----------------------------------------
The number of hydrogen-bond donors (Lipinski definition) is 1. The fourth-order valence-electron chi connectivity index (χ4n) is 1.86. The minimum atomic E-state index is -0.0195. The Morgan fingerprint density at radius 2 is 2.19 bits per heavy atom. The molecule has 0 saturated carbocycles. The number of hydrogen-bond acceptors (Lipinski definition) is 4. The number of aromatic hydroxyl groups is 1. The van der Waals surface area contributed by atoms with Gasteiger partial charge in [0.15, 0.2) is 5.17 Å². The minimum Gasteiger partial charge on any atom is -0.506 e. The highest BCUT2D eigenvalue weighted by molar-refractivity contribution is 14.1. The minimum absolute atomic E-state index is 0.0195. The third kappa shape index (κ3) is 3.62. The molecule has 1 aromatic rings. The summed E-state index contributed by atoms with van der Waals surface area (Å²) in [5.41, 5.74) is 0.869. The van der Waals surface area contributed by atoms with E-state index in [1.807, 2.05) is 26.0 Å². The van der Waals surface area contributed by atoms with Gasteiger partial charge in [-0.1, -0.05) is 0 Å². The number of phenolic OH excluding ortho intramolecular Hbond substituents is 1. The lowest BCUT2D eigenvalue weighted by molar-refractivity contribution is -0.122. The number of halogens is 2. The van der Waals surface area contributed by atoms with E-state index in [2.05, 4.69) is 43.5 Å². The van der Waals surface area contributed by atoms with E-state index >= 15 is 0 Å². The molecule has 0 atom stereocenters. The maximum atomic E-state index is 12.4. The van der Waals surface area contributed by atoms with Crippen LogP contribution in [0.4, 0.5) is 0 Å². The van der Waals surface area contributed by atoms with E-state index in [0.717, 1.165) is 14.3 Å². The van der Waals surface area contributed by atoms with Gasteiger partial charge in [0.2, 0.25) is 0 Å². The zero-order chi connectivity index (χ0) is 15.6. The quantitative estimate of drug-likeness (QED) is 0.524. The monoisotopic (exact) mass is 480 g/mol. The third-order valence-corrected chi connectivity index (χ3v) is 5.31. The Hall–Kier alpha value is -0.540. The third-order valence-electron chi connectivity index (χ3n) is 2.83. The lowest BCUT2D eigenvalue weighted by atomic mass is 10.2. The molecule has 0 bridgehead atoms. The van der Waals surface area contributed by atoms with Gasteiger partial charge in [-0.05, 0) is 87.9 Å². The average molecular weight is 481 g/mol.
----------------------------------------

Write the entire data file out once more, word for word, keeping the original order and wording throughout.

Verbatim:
The number of hydrogen-bond donors (Lipinski definition) is 1. The fourth-order valence-electron chi connectivity index (χ4n) is 1.86. The minimum atomic E-state index is -0.0195. The Morgan fingerprint density at radius 2 is 2.19 bits per heavy atom. The molecule has 0 saturated carbocycles. The number of hydrogen-bond acceptors (Lipinski definition) is 4. The number of aromatic hydroxyl groups is 1. The van der Waals surface area contributed by atoms with Gasteiger partial charge in [0.15, 0.2) is 5.17 Å². The minimum Gasteiger partial charge on any atom is -0.506 e. The highest BCUT2D eigenvalue weighted by molar-refractivity contribution is 14.1. The minimum absolute atomic E-state index is 0.0195. The third kappa shape index (κ3) is 3.62. The molecule has 1 aromatic rings. The summed E-state index contributed by atoms with van der Waals surface area (Å²) in [5.41, 5.74) is 0.869. The van der Waals surface area contributed by atoms with E-state index in [1.807, 2.05) is 26.0 Å². The van der Waals surface area contributed by atoms with Gasteiger partial charge in [-0.1, -0.05) is 0 Å². The number of phenolic OH excluding ortho intramolecular Hbond substituents is 1. The lowest BCUT2D eigenvalue weighted by molar-refractivity contribution is -0.122. The number of halogens is 2. The van der Waals surface area contributed by atoms with E-state index in [2.05, 4.69) is 43.5 Å². The van der Waals surface area contributed by atoms with E-state index >= 15 is 0 Å². The molecule has 0 atom stereocenters. The maximum atomic E-state index is 12.4. The van der Waals surface area contributed by atoms with Crippen LogP contribution in [0.4, 0.5) is 0 Å². The van der Waals surface area contributed by atoms with E-state index in [0.717, 1.165) is 14.3 Å². The van der Waals surface area contributed by atoms with Gasteiger partial charge in [0.2, 0.25) is 0 Å². The zero-order chi connectivity index (χ0) is 15.6. The quantitative estimate of drug-likeness (QED) is 0.524. The monoisotopic (exact) mass is 480 g/mol. The third-order valence-corrected chi connectivity index (χ3v) is 5.31. The Hall–Kier alpha value is -0.540. The third-order valence-electron chi connectivity index (χ3n) is 2.83. The lowest BCUT2D eigenvalue weighted by atomic mass is 10.2. The molecule has 0 bridgehead atoms. The van der Waals surface area contributed by atoms with Gasteiger partial charge in [-0.05, 0) is 87.9 Å². The average molecular weight is 481 g/mol.